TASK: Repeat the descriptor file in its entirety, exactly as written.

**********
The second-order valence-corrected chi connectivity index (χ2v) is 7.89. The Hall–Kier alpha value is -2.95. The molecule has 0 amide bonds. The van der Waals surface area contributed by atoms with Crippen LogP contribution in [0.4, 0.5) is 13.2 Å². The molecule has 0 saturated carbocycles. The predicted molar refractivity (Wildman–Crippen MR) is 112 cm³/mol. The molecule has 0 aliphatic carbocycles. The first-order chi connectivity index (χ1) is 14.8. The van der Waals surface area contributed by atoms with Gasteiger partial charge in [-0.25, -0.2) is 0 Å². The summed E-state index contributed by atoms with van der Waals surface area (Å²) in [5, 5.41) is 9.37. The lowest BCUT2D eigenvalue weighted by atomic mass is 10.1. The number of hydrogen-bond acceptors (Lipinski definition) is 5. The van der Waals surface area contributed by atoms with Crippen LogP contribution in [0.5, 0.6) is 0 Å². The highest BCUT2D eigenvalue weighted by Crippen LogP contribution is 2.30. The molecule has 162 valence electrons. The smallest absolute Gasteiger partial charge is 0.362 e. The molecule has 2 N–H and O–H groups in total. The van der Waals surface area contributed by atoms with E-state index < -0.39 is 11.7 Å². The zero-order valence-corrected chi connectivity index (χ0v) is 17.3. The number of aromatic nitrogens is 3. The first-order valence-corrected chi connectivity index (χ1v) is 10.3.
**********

The second-order valence-corrected chi connectivity index (χ2v) is 7.89. The Hall–Kier alpha value is -2.95. The molecule has 0 amide bonds. The van der Waals surface area contributed by atoms with Crippen LogP contribution in [0.4, 0.5) is 13.2 Å². The molecule has 0 saturated carbocycles. The predicted molar refractivity (Wildman–Crippen MR) is 112 cm³/mol. The molecule has 0 aliphatic carbocycles. The first-order chi connectivity index (χ1) is 14.8. The van der Waals surface area contributed by atoms with Gasteiger partial charge in [-0.25, -0.2) is 0 Å². The summed E-state index contributed by atoms with van der Waals surface area (Å²) in [5, 5.41) is 9.37. The lowest BCUT2D eigenvalue weighted by atomic mass is 10.1. The number of hydrogen-bond acceptors (Lipinski definition) is 5. The van der Waals surface area contributed by atoms with Crippen LogP contribution in [0.5, 0.6) is 0 Å². The highest BCUT2D eigenvalue weighted by Crippen LogP contribution is 2.30. The molecule has 162 valence electrons. The smallest absolute Gasteiger partial charge is 0.362 e. The molecule has 2 N–H and O–H groups in total. The van der Waals surface area contributed by atoms with E-state index < -0.39 is 11.7 Å². The zero-order valence-corrected chi connectivity index (χ0v) is 17.3. The number of aromatic nitrogens is 3. The first-order valence-corrected chi connectivity index (χ1v) is 10.3.